Korat Cat Breed originated from Thailand.


The Korat is the native of Thailand that founds mention in The Cat-Book Poems (written between 1350 and 1767 AD). It is known as the Si-Sawat in Thailand and its name originated when King Rama V of Siam was presented with the cat. When the King asked about the cat, he was told that the cat came from Korat - a high plateau in northeast Thailand. Korat is believed to be a good-luck cat in Thailand. In late 19th century, firstly, the Korat was exhibited in England. The first modern Korats were introduced in U.S. in 1959.

Soon after the Korat arrived in the U.S., the Cat Fanciers Association (CFA) was formed which helped in protection and development of the Korat. The CFA was active in getting the Korat recognized in all associations. Since then, many additional Korats have been imported into Thailand. The Korat is recognized for championship status in the Cat Fanciers Association (CFA), The International Cat Association (TICA), American Cat Fanciers Association (ACFA), Cat Fanciers' Federation (CFF), Federation Internationale de Feline (FIFe), and Canadian Cat Association (CCA). Until the recent times, Korats were not sold, but only given as gifts.

The Korat cats are medium to small sized, shorthair cats. Korat females usually weigh between 6 and 8 pounds, while the males weigh from 8 to 10 pounds. These cats are very compact with very less body fat; they are much heavier and more solid than they appear. They boast of broad chests with well-developed muscles, even the females. They have a single close lying coat which is always silver-blue, but the silver tipping become more prominent as they get mature. Their head is heart shaped. They have round eyes which are oversized for the face, usually peridot green in color. The Korats often take up to 5 years to reach their full potential. The Korat is one of the few cats that get better and better as it ages.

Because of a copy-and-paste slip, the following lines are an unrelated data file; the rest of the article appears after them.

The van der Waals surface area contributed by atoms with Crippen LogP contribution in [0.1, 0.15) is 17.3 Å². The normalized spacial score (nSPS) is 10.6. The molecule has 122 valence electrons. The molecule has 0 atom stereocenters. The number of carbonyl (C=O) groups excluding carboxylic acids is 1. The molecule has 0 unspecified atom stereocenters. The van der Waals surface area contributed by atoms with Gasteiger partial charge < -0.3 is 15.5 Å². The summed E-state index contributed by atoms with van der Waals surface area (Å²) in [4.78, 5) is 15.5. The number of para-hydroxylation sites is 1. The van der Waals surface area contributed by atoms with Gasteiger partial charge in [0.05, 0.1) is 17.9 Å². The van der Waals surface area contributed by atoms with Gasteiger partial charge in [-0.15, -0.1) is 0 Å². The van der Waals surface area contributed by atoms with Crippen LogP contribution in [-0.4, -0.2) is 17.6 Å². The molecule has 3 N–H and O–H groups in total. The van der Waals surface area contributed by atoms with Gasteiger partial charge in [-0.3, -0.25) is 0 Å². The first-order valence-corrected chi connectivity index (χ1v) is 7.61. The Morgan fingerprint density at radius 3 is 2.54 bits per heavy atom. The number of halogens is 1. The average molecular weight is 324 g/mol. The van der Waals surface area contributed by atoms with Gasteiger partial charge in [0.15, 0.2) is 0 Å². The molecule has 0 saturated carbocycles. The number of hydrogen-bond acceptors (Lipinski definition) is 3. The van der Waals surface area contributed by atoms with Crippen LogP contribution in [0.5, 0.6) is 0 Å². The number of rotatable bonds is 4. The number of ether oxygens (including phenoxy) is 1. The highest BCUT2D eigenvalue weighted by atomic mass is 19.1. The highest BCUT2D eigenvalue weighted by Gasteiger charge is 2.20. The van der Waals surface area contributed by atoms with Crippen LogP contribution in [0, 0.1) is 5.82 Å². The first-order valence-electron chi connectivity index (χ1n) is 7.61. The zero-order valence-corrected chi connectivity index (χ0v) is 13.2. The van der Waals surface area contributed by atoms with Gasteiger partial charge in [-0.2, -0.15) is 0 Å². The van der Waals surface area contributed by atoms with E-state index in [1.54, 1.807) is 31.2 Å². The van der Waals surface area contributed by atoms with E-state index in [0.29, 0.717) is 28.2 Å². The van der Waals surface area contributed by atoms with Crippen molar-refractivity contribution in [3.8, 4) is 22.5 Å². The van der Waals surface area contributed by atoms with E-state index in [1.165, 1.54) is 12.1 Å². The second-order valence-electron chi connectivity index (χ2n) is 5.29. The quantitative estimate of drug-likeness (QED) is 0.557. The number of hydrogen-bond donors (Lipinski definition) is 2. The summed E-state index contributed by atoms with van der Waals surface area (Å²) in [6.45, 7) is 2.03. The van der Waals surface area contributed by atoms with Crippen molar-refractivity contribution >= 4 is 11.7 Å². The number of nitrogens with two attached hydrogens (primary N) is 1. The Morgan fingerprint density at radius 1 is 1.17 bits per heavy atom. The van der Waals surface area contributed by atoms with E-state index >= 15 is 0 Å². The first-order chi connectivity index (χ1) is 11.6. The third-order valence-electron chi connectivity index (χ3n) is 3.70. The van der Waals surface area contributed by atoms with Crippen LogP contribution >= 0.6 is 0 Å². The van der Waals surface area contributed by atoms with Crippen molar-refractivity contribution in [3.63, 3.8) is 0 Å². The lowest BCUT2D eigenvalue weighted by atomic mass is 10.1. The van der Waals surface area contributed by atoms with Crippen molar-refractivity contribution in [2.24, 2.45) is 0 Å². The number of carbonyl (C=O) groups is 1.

Korats are intelligent, shy, soft-voiced, playful, active cats with strong likes and dislikes. They form strong bonds with people and thus, make great companions. They are loyal and very possessive of their owners. They tend to attract the attention of their care-taker. Their bonding is not limited to humans and can bond with what ever entity they like best, could be an adult, a child, another cat, or a dog. Being intelligent, Korat cat is easy to train and play games, like fetch, and walk on leash. Korats, typically, are not fearful cats.

Care And Training
Since these cats tell their needs, Korats are easy to take care of. They are not particular about eating, but should always be fed high quality dry food or canned food. Korats have a low body fat percentage, but if fed too much, they can easily gain weight. Training Korats is quite easy and they easily learn the game of fetching the toy.